});

    // start the camera
    cam.start();

    // keep running while the camera is on or the recording is not finished
    while (cam.is_running()) {}

    // the recording is finished, stop the camera.
    // Note: we will never get here with a live camera
    cam.stop();

    // print the global statistics
    double length_in_seconds = event_analyzer.global_max_t / 1000000.0;
    std::cout << "There were " << event_analyzer.global_counter << " events in total." << std::endl;
    std::cout << "The total duration was " << length_in_seconds << " seconds." << std::endl;
    if (length_in_seconds >= 1) { // no need to print this statistics if the video was too short
        std::cout << "There were " << event_analyzer.global_counter / (event_analyzer.global_max_t / 1000000.0)
                  << " events per seconds on average." << std::endl;
    }
}

Recompile the file and execute it. The output should be similar to this:

...
----- New callback! -----
There were 288 events in this callback
There were 185048 total events up to now.
The current callback included events from 25855 up to 25870 microseconds.
----- End of the callback! -----
...

The main change of this new sample is that we replaced the event_count function with a dedicated class EventAnalyzer. However, the concept is the same: you need to define a function to add as a callback to the Camera class. Before this function was defined independently, now it is a member function of the class EventAnalyzer.

Notice how we also replaced the simple callback of the previous sample with a more complex one:

    cam.cd().add_callback([&event_analyzer](const Metavision::EventCD *ev_begin, const Metavision::EventCD *ev_end) {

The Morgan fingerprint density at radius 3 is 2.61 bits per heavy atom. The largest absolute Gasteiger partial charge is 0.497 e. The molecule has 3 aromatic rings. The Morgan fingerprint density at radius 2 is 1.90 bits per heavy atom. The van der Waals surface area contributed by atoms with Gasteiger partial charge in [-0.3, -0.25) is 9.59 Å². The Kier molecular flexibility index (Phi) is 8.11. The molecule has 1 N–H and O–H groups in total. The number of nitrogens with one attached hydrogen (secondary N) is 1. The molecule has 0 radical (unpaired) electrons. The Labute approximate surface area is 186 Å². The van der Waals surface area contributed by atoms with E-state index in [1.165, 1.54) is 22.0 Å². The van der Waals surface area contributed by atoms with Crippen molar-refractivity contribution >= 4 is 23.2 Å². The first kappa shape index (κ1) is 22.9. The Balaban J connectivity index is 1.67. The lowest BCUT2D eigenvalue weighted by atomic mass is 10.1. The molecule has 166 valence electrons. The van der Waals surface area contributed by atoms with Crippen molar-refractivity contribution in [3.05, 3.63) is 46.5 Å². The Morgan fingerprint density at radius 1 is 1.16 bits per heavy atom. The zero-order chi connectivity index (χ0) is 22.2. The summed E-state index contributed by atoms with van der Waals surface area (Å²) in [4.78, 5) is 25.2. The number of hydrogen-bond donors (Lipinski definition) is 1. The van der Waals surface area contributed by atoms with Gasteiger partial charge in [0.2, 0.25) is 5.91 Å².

event_analyzer.analyze_events(ev_begin, ev_end);
    });

Given that now the function we want to use for the callback is inside a class, it would have been necessary to create a wrapper function to manage the communication between the callback and the class function. This would have been possible, but a more concise solution is the use of a lambda expression. With this call, we can set a new callback without the need to explicitly create a separate function.

Let’s have a look now at the EventAnalyzer::analyze_events() function.

Similarly to the previous sample, the goal of this function is compute interesting statistics on the received events: the min and the max timestamps of the received events, and their count.

To extract the min and the max timestamps, we leverage the fact that the events in each callback are provided in temporal order, so we can assume that the first event has the min timestamp of this batch, and the last event has the max timestamp.

        Metavision::timestamp min_t = begin->t;     // get the timestamp of the first event of this callback
        Metavision::timestamp max_t = (end - 1)->t; // get the timestamp of the last event of this callback

As with the previous sample, we count how many events are in this callback, by increasing a counter with a for loop.

        int counter = 0;
        for (const Metavision::EventCD *ev = begin; ev != end; ++ev) {
            ++counter; // increasing local counter
        }

One of the advantages of using a class is that we can store information over multiple callbacks. For example, here we store the max timestamp over all callbacks:

We also store the total number of events received:

Once our instance of Camera has been stopped (that is, when the RAW file finishes), we can print global statistics of this file:

To summarize, in this section, we learned how using a dedicated class we can do more complex analysis and store information between callbacks. We also introduced the use of lambda expressions to simplify the setup of a callback.